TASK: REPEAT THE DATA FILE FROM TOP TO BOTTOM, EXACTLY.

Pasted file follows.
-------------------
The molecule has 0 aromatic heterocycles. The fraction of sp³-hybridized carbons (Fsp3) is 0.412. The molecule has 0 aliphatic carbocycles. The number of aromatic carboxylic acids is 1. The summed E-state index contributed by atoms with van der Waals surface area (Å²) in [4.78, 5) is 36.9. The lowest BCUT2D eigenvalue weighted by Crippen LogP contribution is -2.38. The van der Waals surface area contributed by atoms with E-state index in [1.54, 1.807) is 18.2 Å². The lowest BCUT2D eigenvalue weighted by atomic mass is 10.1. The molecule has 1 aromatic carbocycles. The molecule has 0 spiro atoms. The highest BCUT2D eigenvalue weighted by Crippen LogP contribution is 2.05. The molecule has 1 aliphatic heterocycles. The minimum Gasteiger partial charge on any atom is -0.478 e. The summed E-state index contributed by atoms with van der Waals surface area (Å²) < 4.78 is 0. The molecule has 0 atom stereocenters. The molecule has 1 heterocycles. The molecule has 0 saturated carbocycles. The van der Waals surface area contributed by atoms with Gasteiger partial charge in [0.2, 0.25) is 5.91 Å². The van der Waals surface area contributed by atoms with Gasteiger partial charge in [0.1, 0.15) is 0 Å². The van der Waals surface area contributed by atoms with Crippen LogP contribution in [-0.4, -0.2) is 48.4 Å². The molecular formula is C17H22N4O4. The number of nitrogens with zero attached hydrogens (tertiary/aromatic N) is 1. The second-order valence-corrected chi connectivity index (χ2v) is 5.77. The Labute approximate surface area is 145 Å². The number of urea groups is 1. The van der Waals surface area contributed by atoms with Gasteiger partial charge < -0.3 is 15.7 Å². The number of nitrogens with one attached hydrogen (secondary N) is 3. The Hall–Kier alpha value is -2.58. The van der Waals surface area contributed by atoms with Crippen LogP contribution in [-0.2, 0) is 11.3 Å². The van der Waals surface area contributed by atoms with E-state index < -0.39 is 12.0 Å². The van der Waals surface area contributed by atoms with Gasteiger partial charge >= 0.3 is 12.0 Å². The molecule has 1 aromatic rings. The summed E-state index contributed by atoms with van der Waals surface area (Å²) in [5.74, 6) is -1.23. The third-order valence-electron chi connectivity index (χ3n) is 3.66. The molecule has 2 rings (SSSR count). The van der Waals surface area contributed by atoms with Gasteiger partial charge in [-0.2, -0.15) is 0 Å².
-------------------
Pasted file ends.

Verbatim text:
The molecule has 0 aromatic heterocycles. The fraction of sp³-hybridized carbons (Fsp3) is 0.412. The molecule has 0 aliphatic carbocycles. The number of aromatic carboxylic acids is 1. The summed E-state index contributed by atoms with van der Waals surface area (Å²) in [4.78, 5) is 36.9. The lowest BCUT2D eigenvalue weighted by Crippen LogP contribution is -2.38. The van der Waals surface area contributed by atoms with E-state index in [1.54, 1.807) is 18.2 Å². The lowest BCUT2D eigenvalue weighted by atomic mass is 10.1. The molecule has 1 aromatic carbocycles. The molecule has 0 spiro atoms. The highest BCUT2D eigenvalue weighted by Crippen LogP contribution is 2.05. The molecule has 1 aliphatic heterocycles. The minimum Gasteiger partial charge on any atom is -0.478 e. The summed E-state index contributed by atoms with van der Waals surface area (Å²) < 4.78 is 0. The molecule has 0 atom stereocenters. The molecule has 1 heterocycles. The molecule has 0 saturated carbocycles. The van der Waals surface area contributed by atoms with Gasteiger partial charge in [0.2, 0.25) is 5.91 Å². The van der Waals surface area contributed by atoms with Gasteiger partial charge in [0.1, 0.15) is 0 Å². The van der Waals surface area contributed by atoms with Crippen LogP contribution in [-0.4, -0.2) is 48.4 Å². The molecular formula is C17H22N4O4. The number of nitrogens with zero attached hydrogens (tertiary/aromatic N) is 1. The second-order valence-corrected chi connectivity index (χ2v) is 5.77. The Labute approximate surface area is 145 Å². The number of urea groups is 1. The van der Waals surface area contributed by atoms with Gasteiger partial charge < -0.3 is 15.7 Å². The number of nitrogens with one attached hydrogen (secondary N) is 3. The Hall–Kier alpha value is -2.58. The van der Waals surface area contributed by atoms with Crippen LogP contribution in [-0.2, 0) is 11.3 Å². The van der Waals surface area contributed by atoms with E-state index < -0.39 is 12.0 Å². The van der Waals surface area contributed by atoms with Gasteiger partial charge >= 0.3 is 12.0 Å². The molecule has 1 aromatic rings. The summed E-state index contributed by atoms with van der Waals surface area (Å²) in [5.74, 6) is -1.23. The third-order valence-electron chi connectivity index (χ3n) is 3.66. The molecule has 2 rings (SSSR count). The van der Waals surface area contributed by atoms with Gasteiger partial charge in [-0.2, -0.15) is 0 Å².